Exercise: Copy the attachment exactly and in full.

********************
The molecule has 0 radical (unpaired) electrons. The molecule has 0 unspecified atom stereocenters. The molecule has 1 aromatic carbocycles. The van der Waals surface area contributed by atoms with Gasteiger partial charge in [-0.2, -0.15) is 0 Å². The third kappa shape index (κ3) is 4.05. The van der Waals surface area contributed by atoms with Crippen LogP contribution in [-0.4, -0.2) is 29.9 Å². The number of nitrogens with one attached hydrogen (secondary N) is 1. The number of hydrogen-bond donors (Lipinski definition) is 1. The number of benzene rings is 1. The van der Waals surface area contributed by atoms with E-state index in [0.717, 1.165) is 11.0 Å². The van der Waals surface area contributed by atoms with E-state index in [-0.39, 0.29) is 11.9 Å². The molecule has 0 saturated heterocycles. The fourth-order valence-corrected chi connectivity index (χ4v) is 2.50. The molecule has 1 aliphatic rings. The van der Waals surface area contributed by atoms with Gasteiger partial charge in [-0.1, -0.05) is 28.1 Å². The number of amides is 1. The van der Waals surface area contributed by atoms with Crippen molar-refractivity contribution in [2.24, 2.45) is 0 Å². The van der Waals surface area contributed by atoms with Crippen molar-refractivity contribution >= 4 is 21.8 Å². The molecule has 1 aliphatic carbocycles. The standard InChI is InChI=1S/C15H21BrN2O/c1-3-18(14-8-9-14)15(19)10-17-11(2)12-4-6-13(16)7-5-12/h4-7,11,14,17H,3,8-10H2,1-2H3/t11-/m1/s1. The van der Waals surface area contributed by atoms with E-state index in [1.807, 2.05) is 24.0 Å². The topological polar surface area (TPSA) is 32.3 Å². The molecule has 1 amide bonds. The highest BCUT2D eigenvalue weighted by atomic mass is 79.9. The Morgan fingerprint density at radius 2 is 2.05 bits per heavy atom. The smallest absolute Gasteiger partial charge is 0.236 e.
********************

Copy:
The molecule has 0 radical (unpaired) electrons. The molecule has 0 unspecified atom stereocenters. The molecule has 1 aromatic carbocycles. The van der Waals surface area contributed by atoms with Gasteiger partial charge in [-0.2, -0.15) is 0 Å². The third kappa shape index (κ3) is 4.05. The van der Waals surface area contributed by atoms with Crippen LogP contribution in [-0.4, -0.2) is 29.9 Å². The number of nitrogens with one attached hydrogen (secondary N) is 1. The number of hydrogen-bond donors (Lipinski definition) is 1. The number of benzene rings is 1. The van der Waals surface area contributed by atoms with E-state index in [0.717, 1.165) is 11.0 Å². The van der Waals surface area contributed by atoms with E-state index in [-0.39, 0.29) is 11.9 Å². The molecule has 0 saturated heterocycles. The fourth-order valence-corrected chi connectivity index (χ4v) is 2.50. The molecule has 1 aliphatic rings. The van der Waals surface area contributed by atoms with Gasteiger partial charge in [-0.1, -0.05) is 28.1 Å². The number of amides is 1. The van der Waals surface area contributed by atoms with Crippen molar-refractivity contribution in [2.24, 2.45) is 0 Å². The van der Waals surface area contributed by atoms with Crippen molar-refractivity contribution >= 4 is 21.8 Å². The molecule has 1 aliphatic carbocycles. The standard InChI is InChI=1S/C15H21BrN2O/c1-3-18(14-8-9-14)15(19)10-17-11(2)12-4-6-13(16)7-5-12/h4-7,11,14,17H,3,8-10H2,1-2H3/t11-/m1/s1. The van der Waals surface area contributed by atoms with E-state index in [1.807, 2.05) is 24.0 Å². The topological polar surface area (TPSA) is 32.3 Å². The molecule has 1 amide bonds. The highest BCUT2D eigenvalue weighted by atomic mass is 79.9. The Morgan fingerprint density at radius 2 is 2.05 bits per heavy atom. The smallest absolute Gasteiger partial charge is 0.236 e.